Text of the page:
More and more often in the literature I read, I am finding that men and women at the age of seventy years and upwards are being portrayed as elderly and feeble, fast approaching or very near the end of their lives.
Who made the rule that anyone over seventy is no longer vital or full of pi** and vinegar, as the old saying goes?
Why are people sixty-five years or older in books (and movies) almost consistently portrayed as aged, precariously tottering on the downhill slope of life?
Are all books and movie scripts being written by the younger generations who look upon those of us over sixty (some way over -- ahem) as worthless, about ready to kick-the-bucket, no longer healthy or maintaining any vim, vigor or vitality?
Even in audio books I listen to, the voice of the reader takes on a quavery, weakened intonation when reading the dialogue of people in their sixties and especially seventies.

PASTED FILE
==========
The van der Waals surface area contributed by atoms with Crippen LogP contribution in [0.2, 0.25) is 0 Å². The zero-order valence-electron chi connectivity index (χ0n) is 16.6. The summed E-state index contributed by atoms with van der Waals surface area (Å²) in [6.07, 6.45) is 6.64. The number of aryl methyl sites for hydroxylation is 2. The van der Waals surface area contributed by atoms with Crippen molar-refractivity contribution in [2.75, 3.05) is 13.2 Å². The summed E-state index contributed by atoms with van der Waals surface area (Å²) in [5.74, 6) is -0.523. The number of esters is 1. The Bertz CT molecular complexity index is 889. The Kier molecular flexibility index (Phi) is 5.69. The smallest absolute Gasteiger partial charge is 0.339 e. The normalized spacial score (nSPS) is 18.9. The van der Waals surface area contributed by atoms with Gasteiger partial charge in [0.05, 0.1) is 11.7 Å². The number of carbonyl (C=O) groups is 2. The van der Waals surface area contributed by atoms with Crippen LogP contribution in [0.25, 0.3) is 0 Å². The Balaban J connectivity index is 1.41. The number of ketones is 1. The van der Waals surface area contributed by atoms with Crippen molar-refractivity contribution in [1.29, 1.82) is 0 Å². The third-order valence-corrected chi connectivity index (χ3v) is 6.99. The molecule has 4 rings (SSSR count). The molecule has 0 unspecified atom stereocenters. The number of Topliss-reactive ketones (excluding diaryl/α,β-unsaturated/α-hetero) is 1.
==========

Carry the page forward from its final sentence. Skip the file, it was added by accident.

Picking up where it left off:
Ticks me off, it does. The book I'm currently reading has just written of the demise of a 70-year old woman and attributed her death not to any disease or accident but to natural causes. Or in other words, old age. What?!
Maybe I'm particularly sensitive because next month I will be entering the latter part of my seventh decade, and I don't feel old and doddering in the least.
a few good things
2 hours ago